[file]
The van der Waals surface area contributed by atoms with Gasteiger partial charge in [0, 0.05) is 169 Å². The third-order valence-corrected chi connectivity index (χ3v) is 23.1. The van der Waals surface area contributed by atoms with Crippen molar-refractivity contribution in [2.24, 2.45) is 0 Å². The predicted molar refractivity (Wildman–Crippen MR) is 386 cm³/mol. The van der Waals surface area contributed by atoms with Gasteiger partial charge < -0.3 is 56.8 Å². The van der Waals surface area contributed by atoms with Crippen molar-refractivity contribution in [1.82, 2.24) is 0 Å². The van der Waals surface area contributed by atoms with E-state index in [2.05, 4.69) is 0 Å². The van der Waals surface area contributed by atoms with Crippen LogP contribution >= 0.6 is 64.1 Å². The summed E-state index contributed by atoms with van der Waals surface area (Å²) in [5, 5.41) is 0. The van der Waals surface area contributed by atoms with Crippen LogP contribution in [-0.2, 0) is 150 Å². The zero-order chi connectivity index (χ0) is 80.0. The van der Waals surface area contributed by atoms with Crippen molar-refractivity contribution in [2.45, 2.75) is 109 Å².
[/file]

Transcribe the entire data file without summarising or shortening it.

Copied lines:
The van der Waals surface area contributed by atoms with Gasteiger partial charge in [0, 0.05) is 169 Å². The third-order valence-corrected chi connectivity index (χ3v) is 23.1. The van der Waals surface area contributed by atoms with Crippen molar-refractivity contribution in [2.24, 2.45) is 0 Å². The predicted molar refractivity (Wildman–Crippen MR) is 386 cm³/mol. The van der Waals surface area contributed by atoms with Gasteiger partial charge < -0.3 is 56.8 Å². The van der Waals surface area contributed by atoms with Crippen molar-refractivity contribution in [1.82, 2.24) is 0 Å². The van der Waals surface area contributed by atoms with E-state index in [2.05, 4.69) is 0 Å². The van der Waals surface area contributed by atoms with Crippen LogP contribution >= 0.6 is 64.1 Å². The summed E-state index contributed by atoms with van der Waals surface area (Å²) in [5, 5.41) is 0. The van der Waals surface area contributed by atoms with Crippen LogP contribution in [-0.2, 0) is 150 Å². The zero-order chi connectivity index (χ0) is 80.0. The van der Waals surface area contributed by atoms with Crippen molar-refractivity contribution in [2.45, 2.75) is 109 Å².